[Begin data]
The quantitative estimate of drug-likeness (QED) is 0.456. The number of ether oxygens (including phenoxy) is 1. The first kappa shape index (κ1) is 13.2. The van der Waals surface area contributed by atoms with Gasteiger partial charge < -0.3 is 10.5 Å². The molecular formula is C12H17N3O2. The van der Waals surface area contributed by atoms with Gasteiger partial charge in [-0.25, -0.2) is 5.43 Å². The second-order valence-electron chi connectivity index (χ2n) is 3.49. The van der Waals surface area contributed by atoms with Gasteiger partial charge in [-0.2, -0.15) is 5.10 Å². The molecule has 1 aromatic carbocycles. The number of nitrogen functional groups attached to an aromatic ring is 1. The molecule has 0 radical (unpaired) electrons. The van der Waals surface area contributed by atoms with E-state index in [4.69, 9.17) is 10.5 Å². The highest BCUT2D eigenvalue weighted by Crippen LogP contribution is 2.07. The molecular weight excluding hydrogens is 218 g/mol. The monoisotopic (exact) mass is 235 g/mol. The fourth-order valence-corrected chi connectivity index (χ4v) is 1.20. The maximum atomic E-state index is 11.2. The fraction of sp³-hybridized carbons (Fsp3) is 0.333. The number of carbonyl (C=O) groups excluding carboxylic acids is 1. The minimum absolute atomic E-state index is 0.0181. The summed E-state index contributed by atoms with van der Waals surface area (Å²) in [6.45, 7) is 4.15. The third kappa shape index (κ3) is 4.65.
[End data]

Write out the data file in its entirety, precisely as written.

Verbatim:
The quantitative estimate of drug-likeness (QED) is 0.456. The number of ether oxygens (including phenoxy) is 1. The first kappa shape index (κ1) is 13.2. The van der Waals surface area contributed by atoms with Gasteiger partial charge < -0.3 is 10.5 Å². The molecular formula is C12H17N3O2. The van der Waals surface area contributed by atoms with Gasteiger partial charge in [-0.25, -0.2) is 5.43 Å². The second-order valence-electron chi connectivity index (χ2n) is 3.49. The van der Waals surface area contributed by atoms with Gasteiger partial charge in [-0.2, -0.15) is 5.10 Å². The molecule has 1 aromatic carbocycles. The number of nitrogen functional groups attached to an aromatic ring is 1. The molecule has 0 radical (unpaired) electrons. The van der Waals surface area contributed by atoms with E-state index in [4.69, 9.17) is 10.5 Å². The highest BCUT2D eigenvalue weighted by Crippen LogP contribution is 2.07. The molecular weight excluding hydrogens is 218 g/mol. The monoisotopic (exact) mass is 235 g/mol. The fourth-order valence-corrected chi connectivity index (χ4v) is 1.20. The maximum atomic E-state index is 11.2. The fraction of sp³-hybridized carbons (Fsp3) is 0.333. The number of carbonyl (C=O) groups excluding carboxylic acids is 1. The minimum absolute atomic E-state index is 0.0181. The summed E-state index contributed by atoms with van der Waals surface area (Å²) in [6.45, 7) is 4.15. The third kappa shape index (κ3) is 4.65.